Recently I developed the habit of killing processes with

fuser -k -n tcp $PORT

which can hardly kill the wrong process. I prefer this over fiddling with a pidfile that may or may not be still there or may or may not contain the correct pid (OK, I am a bit dramatic here :-)

Yet the typical stop script I stumble over still uses a pidfile.

Am I missing an important feature of the pidfile approach or a misfeature of the fuser approach. My best guess is that fuser is not available. Though judging by search engine results, bsd, debian, suse, centos, aix, solaris all seem to have it.

2 Answers 2


The fuser command option -n <file|udp|tcp>is Linux-specific, while the PID-file-based solution is traditional across many Unix variants, and so guaranteed to be very portable.

And in Debian at least, the fuser command is in psmisc package, which has been designated "optional", and so it cannot be expected to always be present for all systems.


There are two potential issues with this approach that come to mind beyond what telcoM mentioned, and they both have to do with a socket option called SO_REUSEPORT.

This socket option allows multiple processes (all of which have to set the option) to bind to the same port and offload the load balancing of connections traditionally done by a master process to the kernel.

The two potential issues that come from this are:

  • For servers that use process-based parallelism (NGinx for example) and use this option, the PID's that are connected to the socket will usually be children of the main process, and not the main process itself. In such a situation, your fuser approach will kill all the children, but not send any signal to the main process, which may not terminate the service at all (if the main process just restarts the children), or might result in it being shut down in a manner that causes problems (the code may assume that the child process dying indicates a fatal error, and use a different exit path than it would if the main process had instead received the signal itself).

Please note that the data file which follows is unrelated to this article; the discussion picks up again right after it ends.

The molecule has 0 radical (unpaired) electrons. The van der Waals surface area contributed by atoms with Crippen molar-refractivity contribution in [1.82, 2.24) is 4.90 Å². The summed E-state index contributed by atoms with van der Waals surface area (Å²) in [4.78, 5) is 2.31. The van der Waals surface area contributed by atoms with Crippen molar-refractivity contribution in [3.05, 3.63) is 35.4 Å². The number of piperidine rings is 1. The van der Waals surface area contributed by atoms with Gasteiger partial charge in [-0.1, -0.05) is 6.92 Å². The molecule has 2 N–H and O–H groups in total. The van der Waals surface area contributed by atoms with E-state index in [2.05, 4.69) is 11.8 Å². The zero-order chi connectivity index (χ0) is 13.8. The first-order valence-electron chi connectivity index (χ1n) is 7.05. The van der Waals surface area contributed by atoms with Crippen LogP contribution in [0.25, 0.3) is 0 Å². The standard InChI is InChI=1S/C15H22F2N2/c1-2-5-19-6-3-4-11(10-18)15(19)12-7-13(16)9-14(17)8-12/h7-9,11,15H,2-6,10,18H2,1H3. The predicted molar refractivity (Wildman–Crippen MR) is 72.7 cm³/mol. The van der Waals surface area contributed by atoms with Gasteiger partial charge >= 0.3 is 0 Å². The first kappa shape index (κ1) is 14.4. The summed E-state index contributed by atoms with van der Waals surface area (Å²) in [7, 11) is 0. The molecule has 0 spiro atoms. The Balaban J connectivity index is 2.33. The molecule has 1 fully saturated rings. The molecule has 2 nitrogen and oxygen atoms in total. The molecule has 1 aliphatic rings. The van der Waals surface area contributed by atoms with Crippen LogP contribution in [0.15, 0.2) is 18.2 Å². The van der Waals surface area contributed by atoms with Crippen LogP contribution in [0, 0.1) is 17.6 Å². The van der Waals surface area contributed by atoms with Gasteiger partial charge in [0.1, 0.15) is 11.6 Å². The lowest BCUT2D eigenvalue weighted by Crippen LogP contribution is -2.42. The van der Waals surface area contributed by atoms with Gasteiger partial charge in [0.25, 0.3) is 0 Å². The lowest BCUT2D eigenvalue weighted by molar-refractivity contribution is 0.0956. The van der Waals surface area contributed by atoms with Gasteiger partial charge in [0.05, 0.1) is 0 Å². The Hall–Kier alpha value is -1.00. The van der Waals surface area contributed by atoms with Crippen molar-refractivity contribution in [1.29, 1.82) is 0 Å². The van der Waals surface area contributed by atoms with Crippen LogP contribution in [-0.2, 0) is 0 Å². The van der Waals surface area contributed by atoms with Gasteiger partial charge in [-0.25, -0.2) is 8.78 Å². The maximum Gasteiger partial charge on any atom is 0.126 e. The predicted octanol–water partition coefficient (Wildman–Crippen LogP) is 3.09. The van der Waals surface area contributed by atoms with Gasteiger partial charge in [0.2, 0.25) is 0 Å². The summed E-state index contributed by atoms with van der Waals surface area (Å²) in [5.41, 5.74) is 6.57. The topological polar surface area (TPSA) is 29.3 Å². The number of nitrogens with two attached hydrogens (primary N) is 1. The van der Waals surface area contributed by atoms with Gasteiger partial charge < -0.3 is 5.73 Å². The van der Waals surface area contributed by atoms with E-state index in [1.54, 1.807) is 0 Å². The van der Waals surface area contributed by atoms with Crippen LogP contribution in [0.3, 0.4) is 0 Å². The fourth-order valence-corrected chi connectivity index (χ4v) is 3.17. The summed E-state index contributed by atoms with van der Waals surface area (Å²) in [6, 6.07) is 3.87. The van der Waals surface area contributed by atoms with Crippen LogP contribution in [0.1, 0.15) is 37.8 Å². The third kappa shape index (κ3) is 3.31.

• This might kill other programs than what you want. Such a case is not very likely to be a bad thing (about the only 'other' programs you could kill are things that are probably malware), but it is worht considering.

  • The "kill send to wrong process" was actually the reason I started using fuser :-) I came across too many start scripts that recorded the pid of a parent process that I could kill, leaving the child processes running and blocking the port. Good to keep in mind that it could be the other way round too.
    – Harald
    Aug 29, 2018 at 10:16
  • @Harald The other option is to just use a process supervisor like monit (or systemd), and tell that to kill the process. The most reliable way on UNIX to make sure you terminate the right process is to be it's direct ancestor (or use cgroups if you're on Linux). Aug 29, 2018 at 14:33

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